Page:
If you’ve dealt with hair thinning and hair loss, then you’ve probably gone down just about every rabbit hole on the internet to kickstart hair growth. Hair loss can be frustrating! And the hair care world is filled with many so-called miracle cures and tutorials. So how can you know which ones actually work?
One option is to treat your hair like a testing ground. We’re not such big fans of that one. Another option is to trust the experts. That one we like.
It’s why we developed a physician-backed formula for overall hair health with Wellbel. Because science + experience = real results. With consistency and patience, you can eliminate the guesswork.
One ingredient often talked about when it comes to hair health is stinging nettle. Stinging nettle is an herb that’s been used medicinally for a long time, dating all the way back to medieval times. It’s also one of the hard-working ingredients in Wellbel Women, helping to support new hair growth and fight chronic hair loss.
In this post, we’ll break down the legit science around stinging nettle’s scalp health benefits, plus offer some tips for how you can incorporate stinging nettle into your life and your own hair health routine.
A Quick Refresher on Stinging Nettle
Before we get into its connection with hair regrowth, let’s quickly summarize what stinging nettle is and where it comes from.
Like all our ingredients, stinging nettle is plant-based. It’s an herb known as Urtica dioica and it’s native to northern Europe and parts of Asia, though today it’s grown all over the planet. Stinging nettle gets its name from its, well, stinging qualities. If you were to walk by a stem and brush your leg on it, or touch fresh nettle cuttings, you’d likely feel some itchiness and redness, thanks to the histamine and formic acid found in stinging nettle leaves.
So are we saying there’s an irritating leaf in our formula? Nope! When heated, dried, and reduced to stinging nettle extract, the nettle plant loses its stinging qualities. One of the reasons we love it is that it’s tolerated well by most people when ingested.
As an herb, stinging nettle oil has been used to treat high blood pressure and urinary tract infections, but its benefits extend beyond these conditions. You can read more about it here.
What’s the Connection Between Stinging Nettle and Hair?
Now let’s take a closer look at stinging nettle’s connections to hair health.
It Feeds Your Hair Follicles
Healthier hair starts from within. To operate at its best, a hair follicle needs nutrition and when it comes to nutrition, stinging nettle is a superfood. This plant is packed with all the nutrients that follicles need to stay healthy and strong, including vitamins A, C, D, and K, and important minerals like iron, magnesium, and potassium.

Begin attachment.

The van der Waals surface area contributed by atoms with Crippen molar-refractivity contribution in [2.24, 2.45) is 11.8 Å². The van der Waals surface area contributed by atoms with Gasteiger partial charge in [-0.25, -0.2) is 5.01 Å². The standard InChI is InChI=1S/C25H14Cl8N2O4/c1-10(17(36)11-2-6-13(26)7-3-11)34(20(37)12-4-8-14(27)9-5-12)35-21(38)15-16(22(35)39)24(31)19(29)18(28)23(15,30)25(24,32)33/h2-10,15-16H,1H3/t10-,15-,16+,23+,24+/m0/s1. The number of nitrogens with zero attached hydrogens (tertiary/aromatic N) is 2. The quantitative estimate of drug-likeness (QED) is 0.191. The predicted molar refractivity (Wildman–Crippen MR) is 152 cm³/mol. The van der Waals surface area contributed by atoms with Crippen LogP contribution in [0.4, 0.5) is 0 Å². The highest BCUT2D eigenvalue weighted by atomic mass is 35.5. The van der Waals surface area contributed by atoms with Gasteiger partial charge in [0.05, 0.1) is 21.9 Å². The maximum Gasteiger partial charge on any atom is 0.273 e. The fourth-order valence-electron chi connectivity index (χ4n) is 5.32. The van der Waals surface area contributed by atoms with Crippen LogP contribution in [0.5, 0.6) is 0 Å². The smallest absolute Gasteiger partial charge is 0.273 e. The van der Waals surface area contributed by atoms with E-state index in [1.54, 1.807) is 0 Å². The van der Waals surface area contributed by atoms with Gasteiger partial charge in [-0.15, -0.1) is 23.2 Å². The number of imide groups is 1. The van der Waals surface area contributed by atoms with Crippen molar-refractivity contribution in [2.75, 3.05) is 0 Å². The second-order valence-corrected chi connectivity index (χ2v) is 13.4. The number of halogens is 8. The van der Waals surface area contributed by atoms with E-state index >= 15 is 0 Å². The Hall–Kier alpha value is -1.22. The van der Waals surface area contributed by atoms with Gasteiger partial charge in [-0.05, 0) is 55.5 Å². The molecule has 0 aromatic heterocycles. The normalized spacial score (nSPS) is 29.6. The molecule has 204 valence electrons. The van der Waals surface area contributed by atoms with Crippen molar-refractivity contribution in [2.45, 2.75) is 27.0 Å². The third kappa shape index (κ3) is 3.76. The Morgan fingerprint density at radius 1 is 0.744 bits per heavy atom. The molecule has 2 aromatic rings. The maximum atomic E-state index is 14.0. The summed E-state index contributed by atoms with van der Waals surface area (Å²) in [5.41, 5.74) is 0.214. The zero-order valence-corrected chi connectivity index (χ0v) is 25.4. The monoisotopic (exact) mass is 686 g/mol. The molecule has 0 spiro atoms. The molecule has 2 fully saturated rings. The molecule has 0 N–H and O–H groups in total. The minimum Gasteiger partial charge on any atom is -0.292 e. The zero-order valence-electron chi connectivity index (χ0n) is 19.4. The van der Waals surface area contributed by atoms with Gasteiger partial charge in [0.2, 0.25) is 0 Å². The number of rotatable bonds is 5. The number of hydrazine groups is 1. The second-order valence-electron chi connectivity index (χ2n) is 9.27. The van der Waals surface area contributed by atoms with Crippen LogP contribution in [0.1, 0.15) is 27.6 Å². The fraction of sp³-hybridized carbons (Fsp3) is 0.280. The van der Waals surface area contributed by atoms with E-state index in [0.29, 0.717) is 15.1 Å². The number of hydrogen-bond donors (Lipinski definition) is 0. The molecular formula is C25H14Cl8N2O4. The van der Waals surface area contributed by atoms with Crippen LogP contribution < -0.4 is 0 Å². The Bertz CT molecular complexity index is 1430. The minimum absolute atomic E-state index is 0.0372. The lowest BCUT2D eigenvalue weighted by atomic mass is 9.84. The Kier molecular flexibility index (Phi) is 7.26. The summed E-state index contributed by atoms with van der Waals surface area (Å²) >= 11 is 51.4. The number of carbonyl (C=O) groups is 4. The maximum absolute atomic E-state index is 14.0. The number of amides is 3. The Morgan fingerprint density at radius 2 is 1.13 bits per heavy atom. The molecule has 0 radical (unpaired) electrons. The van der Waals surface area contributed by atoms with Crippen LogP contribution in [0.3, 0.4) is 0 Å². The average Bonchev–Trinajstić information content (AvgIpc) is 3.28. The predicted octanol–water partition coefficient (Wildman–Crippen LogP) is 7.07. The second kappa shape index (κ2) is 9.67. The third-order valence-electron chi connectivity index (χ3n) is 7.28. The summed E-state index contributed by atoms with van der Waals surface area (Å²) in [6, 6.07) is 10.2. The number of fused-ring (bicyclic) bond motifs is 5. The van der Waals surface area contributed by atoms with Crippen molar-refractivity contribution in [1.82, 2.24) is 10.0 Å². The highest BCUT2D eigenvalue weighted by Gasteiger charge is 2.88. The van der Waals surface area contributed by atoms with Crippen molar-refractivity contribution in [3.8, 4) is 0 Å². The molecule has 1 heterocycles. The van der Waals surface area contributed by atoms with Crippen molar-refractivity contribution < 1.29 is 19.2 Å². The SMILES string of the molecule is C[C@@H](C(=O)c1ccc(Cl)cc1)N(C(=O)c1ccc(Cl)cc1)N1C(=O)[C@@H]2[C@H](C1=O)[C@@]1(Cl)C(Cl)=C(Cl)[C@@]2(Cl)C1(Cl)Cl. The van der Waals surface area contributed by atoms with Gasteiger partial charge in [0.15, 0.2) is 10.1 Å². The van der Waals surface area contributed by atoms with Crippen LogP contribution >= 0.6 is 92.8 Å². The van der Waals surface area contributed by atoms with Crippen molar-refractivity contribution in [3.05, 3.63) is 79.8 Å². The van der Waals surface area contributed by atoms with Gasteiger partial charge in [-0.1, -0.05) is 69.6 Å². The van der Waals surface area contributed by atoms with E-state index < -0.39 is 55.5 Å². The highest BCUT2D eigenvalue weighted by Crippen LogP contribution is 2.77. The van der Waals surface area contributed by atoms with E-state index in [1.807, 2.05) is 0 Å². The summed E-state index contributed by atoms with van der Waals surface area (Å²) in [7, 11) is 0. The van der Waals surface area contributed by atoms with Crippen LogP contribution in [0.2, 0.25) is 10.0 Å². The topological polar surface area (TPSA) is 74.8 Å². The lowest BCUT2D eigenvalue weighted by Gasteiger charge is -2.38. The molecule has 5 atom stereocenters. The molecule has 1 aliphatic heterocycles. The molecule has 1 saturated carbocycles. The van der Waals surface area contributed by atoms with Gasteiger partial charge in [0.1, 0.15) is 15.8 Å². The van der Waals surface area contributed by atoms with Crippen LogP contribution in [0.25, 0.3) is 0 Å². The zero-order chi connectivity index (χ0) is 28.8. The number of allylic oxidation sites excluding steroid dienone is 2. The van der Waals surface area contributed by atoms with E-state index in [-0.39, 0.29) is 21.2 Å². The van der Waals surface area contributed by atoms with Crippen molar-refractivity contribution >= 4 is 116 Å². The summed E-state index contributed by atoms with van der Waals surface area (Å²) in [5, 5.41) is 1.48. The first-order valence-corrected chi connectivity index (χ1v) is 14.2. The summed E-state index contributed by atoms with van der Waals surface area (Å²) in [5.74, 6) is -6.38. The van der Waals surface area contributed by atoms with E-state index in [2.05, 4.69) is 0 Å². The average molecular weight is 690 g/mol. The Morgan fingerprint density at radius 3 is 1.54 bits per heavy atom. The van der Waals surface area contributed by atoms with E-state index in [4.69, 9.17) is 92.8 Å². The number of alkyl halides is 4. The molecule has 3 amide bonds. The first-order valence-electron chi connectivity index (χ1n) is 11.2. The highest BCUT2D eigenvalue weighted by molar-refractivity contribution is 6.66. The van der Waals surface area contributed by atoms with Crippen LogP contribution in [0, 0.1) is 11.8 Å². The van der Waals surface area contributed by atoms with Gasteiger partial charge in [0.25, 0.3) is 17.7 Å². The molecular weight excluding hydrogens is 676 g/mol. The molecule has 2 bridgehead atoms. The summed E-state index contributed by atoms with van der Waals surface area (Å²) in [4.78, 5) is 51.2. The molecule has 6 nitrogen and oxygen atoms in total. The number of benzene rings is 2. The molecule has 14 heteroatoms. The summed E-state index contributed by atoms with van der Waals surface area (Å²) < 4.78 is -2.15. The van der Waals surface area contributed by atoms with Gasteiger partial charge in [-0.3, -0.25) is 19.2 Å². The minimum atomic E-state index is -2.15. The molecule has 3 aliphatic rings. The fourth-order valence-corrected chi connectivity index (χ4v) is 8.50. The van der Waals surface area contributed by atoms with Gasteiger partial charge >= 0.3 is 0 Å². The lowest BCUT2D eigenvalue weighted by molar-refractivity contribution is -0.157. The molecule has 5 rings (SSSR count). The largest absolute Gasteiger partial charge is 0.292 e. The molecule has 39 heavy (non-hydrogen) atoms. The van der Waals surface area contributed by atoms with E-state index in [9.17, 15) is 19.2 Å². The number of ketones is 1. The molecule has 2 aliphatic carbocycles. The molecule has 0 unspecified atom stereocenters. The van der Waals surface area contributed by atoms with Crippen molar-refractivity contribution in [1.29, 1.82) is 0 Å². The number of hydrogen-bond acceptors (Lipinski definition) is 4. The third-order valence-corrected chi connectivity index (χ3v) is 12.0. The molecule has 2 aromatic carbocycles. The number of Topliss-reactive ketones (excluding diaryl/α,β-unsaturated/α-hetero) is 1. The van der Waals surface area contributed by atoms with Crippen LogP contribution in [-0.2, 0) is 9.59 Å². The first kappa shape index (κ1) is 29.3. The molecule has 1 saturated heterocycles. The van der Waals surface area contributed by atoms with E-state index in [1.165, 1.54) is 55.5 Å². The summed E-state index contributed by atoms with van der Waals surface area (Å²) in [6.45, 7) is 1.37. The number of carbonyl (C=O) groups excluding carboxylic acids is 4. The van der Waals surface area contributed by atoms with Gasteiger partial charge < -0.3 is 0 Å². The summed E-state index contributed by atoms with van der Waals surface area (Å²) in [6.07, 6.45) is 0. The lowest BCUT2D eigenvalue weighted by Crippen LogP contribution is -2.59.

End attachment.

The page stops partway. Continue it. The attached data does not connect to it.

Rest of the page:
Plus, the vitamin C in stinging nettle is essential for collagen production, which is a key component of healthy hair — and has the nice side effect of supporting healthy skin as well.
It Can Increase Circulation
How do hair follicles receive nutrition from our diets? Blood circulation — and there’s even evidence that stinging nettle root extract can help with that.
In studies, stinging nettle leaf extract was shown to increase circulation. Increased blood flow to the scalp will help promote hair growth, supporting the hair growth cycle, and ensuring hair regrowth is fortified with sufficient vitamins and minerals.
It Protects Your Hair
Stinging nettle not only provides essential nutrients for healthy hair growth, but it also has extraordinary properties for protecting your hair. Its antioxidant properties help to neutralize free radicals, which can damage hair cells and lead to hair loss.
The plant also contains anti inflammatory properties that can help reduce inflammation on the scalp, which is often a contributor to hair loss. Last but not least, stinging nettle has antimicrobial properties, which means it can help fight off bacteria and fungi that may cause scalp infections or dandruff.
It’s Been Tied to DHT-Inhibition
So far, we’ve looked at how stinging nettle can help support regrowing hair, but there’s actually encouraging evidence that nettle root is an effective hair loss treatment.
Stinging nettle root is believed to be effective in fighting hair loss by inhibiting the production of DHT, a hormone that can contribute to both male pattern hair loss and female pattern hair loss (aka androgenetic alopecia). DHT can shrink hair follicles, causing them to produce thinner, weaker hairs until they eventually stop producing hair altogether.
Stinging nettle root extract can block the conversion of testosterone into DHT, which helps to keep hair follicles healthy and may prevent hair loss. While more research is needed to conclusively say stinging nettle herbal extract is the secret ingredient to fight hair loss, the existing evidence is encouraging.
Building Your Hair Care Routine
Hair health is like any other element of our physical and mental health. It’s reactive to environmental conditions, lifestyle choices like diet and hydration, and, thankfully, it can heal and repair itself, especially when we give it care and attention.
There are a number of ways to incorporate stinging nettle into your hair care routine, from an oil infusion to bringing in hair products that contain nettle extracts. We like to go beyond a topical treatment and ingest stinging nettle, along with a number of other nutrients that support hair growth.
For us, that means taking three Wellbel Women capsules a day, which help deliver stinging nettle’s numerous benefits to the scalp. As a powerful herbal remedy, stinging nettle is rich in essential nutrients that help to promote healthy hair growth, and it also has remarkable properties that can help protect the scalp and fight hair loss.